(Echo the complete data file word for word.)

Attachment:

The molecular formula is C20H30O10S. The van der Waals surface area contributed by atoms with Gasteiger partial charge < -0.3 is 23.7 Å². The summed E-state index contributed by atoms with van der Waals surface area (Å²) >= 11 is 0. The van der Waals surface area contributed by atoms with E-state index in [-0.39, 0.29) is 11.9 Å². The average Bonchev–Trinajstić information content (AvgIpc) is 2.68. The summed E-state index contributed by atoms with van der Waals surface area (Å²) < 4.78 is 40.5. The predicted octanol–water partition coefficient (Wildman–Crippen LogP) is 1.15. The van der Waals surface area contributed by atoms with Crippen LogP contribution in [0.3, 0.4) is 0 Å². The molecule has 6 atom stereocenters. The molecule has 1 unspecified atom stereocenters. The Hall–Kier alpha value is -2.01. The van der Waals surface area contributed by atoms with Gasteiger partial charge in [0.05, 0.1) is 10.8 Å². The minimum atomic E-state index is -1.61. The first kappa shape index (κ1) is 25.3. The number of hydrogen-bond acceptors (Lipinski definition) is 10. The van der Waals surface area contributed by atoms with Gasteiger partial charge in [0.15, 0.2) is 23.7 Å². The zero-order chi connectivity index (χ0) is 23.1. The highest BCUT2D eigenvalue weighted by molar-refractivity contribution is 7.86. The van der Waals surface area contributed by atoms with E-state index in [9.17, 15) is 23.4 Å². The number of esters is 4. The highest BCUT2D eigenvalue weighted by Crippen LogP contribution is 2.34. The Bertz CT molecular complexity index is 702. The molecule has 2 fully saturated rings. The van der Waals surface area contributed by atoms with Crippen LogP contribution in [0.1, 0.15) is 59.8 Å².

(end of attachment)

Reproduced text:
The molecular formula is C20H30O10S. The van der Waals surface area contributed by atoms with Gasteiger partial charge < -0.3 is 23.7 Å². The summed E-state index contributed by atoms with van der Waals surface area (Å²) >= 11 is 0. The van der Waals surface area contributed by atoms with E-state index in [-0.39, 0.29) is 11.9 Å². The average Bonchev–Trinajstić information content (AvgIpc) is 2.68. The summed E-state index contributed by atoms with van der Waals surface area (Å²) < 4.78 is 40.5. The predicted octanol–water partition coefficient (Wildman–Crippen LogP) is 1.15. The van der Waals surface area contributed by atoms with Crippen LogP contribution in [0.3, 0.4) is 0 Å². The molecule has 6 atom stereocenters. The molecule has 1 unspecified atom stereocenters. The Hall–Kier alpha value is -2.01. The van der Waals surface area contributed by atoms with Gasteiger partial charge in [0.05, 0.1) is 10.8 Å². The minimum atomic E-state index is -1.61. The first kappa shape index (κ1) is 25.3. The number of hydrogen-bond acceptors (Lipinski definition) is 10. The van der Waals surface area contributed by atoms with Gasteiger partial charge in [0.15, 0.2) is 23.7 Å². The zero-order chi connectivity index (χ0) is 23.1. The highest BCUT2D eigenvalue weighted by molar-refractivity contribution is 7.86. The van der Waals surface area contributed by atoms with E-state index in [9.17, 15) is 23.4 Å². The number of esters is 4. The highest BCUT2D eigenvalue weighted by Crippen LogP contribution is 2.34. The Bertz CT molecular complexity index is 702. The molecule has 2 fully saturated rings. The van der Waals surface area contributed by atoms with Crippen LogP contribution in [0.1, 0.15) is 59.8 Å².